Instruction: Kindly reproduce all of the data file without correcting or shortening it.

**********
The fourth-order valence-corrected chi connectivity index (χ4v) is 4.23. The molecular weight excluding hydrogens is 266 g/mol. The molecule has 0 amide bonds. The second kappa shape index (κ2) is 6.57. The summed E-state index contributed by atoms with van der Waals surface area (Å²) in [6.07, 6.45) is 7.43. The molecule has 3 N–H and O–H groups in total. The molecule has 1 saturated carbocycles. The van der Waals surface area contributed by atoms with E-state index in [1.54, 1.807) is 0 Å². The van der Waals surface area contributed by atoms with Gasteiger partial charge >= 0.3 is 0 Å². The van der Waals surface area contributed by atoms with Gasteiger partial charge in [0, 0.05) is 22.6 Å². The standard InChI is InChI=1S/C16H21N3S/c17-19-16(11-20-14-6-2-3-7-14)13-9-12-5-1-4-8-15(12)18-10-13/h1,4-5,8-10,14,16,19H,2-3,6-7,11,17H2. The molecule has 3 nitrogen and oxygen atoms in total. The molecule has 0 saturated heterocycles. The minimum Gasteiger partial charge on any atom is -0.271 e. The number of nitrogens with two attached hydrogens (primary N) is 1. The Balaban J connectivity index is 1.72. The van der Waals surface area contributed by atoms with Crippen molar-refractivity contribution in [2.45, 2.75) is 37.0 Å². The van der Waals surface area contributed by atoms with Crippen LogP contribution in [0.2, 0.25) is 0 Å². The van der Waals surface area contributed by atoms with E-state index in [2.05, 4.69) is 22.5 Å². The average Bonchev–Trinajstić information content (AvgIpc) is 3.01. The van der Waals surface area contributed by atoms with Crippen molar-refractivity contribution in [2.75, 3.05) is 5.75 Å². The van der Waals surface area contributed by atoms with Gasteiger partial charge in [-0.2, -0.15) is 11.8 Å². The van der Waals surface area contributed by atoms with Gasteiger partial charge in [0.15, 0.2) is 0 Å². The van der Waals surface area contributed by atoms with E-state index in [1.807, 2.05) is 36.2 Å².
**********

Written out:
The fourth-order valence-corrected chi connectivity index (χ4v) is 4.23. The molecular weight excluding hydrogens is 266 g/mol. The molecule has 0 amide bonds. The second kappa shape index (κ2) is 6.57. The summed E-state index contributed by atoms with van der Waals surface area (Å²) in [6.07, 6.45) is 7.43. The molecule has 3 N–H and O–H groups in total. The molecule has 1 saturated carbocycles. The van der Waals surface area contributed by atoms with E-state index in [1.54, 1.807) is 0 Å². The van der Waals surface area contributed by atoms with Gasteiger partial charge >= 0.3 is 0 Å². The van der Waals surface area contributed by atoms with Gasteiger partial charge in [0, 0.05) is 22.6 Å². The standard InChI is InChI=1S/C16H21N3S/c17-19-16(11-20-14-6-2-3-7-14)13-9-12-5-1-4-8-15(12)18-10-13/h1,4-5,8-10,14,16,19H,2-3,6-7,11,17H2. The molecule has 3 nitrogen and oxygen atoms in total. The molecule has 0 saturated heterocycles. The minimum Gasteiger partial charge on any atom is -0.271 e. The number of nitrogens with two attached hydrogens (primary N) is 1. The Balaban J connectivity index is 1.72. The van der Waals surface area contributed by atoms with Crippen molar-refractivity contribution in [2.45, 2.75) is 37.0 Å². The van der Waals surface area contributed by atoms with Crippen LogP contribution in [0.2, 0.25) is 0 Å². The van der Waals surface area contributed by atoms with E-state index in [2.05, 4.69) is 22.5 Å². The average Bonchev–Trinajstić information content (AvgIpc) is 3.01. The van der Waals surface area contributed by atoms with Crippen molar-refractivity contribution in [2.75, 3.05) is 5.75 Å². The van der Waals surface area contributed by atoms with Gasteiger partial charge in [-0.2, -0.15) is 11.8 Å². The van der Waals surface area contributed by atoms with Gasteiger partial charge in [0.15, 0.2) is 0 Å². The van der Waals surface area contributed by atoms with E-state index in [1.807, 2.05) is 36.2 Å².